Majete Wildlife Reserve has been described as “an island within a sea of development;” it is envisioned as a model public-private partnership that could be replicated in other areas of Malawi and Africa. Now, as the park is maturing, the focus is on the consolidation of existing systems and infrastructure, completing the ecological component of the reserve and growing the income base to work towards a financially stable future. With the correct management of the study species, areas such as the remaining miombo woodlands and riverine forests will also be protected.
This Expedition will play an important role in collecting the ecological data needed to make informed decisions on the effective management of fauna and flora. The re-introduced species have all been released from the initial sanctuary/boma holding area and they are now free to roam the entire park, and of course this leads to a number of questions: How far will they roam? What effect will they have on the vegetation? Will they reproduce successfully? How will they interact with each other? What effect will the newly re-introduced predators have on their prey populations?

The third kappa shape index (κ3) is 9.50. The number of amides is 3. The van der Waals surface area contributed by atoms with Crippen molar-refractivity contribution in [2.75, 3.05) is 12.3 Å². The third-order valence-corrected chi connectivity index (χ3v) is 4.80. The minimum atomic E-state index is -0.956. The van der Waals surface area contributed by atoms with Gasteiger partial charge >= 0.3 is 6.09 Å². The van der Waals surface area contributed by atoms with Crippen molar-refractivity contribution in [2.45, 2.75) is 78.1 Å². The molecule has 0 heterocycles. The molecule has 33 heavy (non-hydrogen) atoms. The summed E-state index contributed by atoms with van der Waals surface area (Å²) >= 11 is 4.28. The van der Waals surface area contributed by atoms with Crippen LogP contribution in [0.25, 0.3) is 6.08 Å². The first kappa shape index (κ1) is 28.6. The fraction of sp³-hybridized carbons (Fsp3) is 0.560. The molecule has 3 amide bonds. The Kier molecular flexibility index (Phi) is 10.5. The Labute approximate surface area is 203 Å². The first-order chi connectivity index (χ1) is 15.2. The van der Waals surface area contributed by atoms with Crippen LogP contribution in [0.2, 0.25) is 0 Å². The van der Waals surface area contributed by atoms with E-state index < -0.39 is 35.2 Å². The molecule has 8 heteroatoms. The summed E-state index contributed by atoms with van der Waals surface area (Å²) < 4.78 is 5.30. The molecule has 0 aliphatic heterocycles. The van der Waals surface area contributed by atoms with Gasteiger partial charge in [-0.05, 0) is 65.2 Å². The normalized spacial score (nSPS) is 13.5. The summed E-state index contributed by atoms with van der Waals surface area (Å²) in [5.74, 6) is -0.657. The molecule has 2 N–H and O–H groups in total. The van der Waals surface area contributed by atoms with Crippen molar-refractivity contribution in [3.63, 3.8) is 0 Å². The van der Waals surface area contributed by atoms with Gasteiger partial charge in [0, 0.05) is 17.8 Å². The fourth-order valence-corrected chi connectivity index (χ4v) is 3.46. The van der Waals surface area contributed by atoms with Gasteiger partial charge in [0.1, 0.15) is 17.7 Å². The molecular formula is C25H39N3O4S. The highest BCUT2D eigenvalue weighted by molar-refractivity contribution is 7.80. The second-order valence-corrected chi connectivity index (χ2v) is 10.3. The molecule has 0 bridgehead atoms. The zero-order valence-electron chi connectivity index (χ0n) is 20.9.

It is hoped that with time, excess game from Majete will be used to stock other national parks and wildlife reserves in Malawi that were also devastated by rampant poaching in the past. Additionally, Malawi is in need of tourism revenue and Majete is slowly becoming a draw card for tourists. Without the required science contributing to management decisions, Majete will not be managed to its greatest capacity.
Meet the Scientists
Dr. Alison Leslie
Department of Conservation Ecology and Entomology, Stellenbosch University, South Africa
Dr. Alison Leslie, a senior lecturer in the Department of Conservation Ecology and Entomology (Faculty of Agrisciences) at Stellenbosch University in South Africa did her undergraduate degree at Stellenbosch University majoring in Zoology and Botany and then completed an MSc and Ph.D. program at Drexel University in the USA, working on sea turtles and crocodiles. In 2002, she joined the then known Faculty of Forestry, Department of Nature Conservation, as a part-time lecturer. In 2004, she became head of the newly formed Department of Conservation Ecology & Entomology. Dr. Leslie’s research interests are broad with regards to the species studied, however a common link among her various projects, is the compilation of management plans for governments, farmers, wildlife organizations, etc. Dr. Leslie has worked with many Earthwatch projects in South Africa, Botswana and Zambia and has extensive experience in working with volunteers. She is also a well known TV personality having worked with National Geographic television, the BBC and a number of other documentary producers.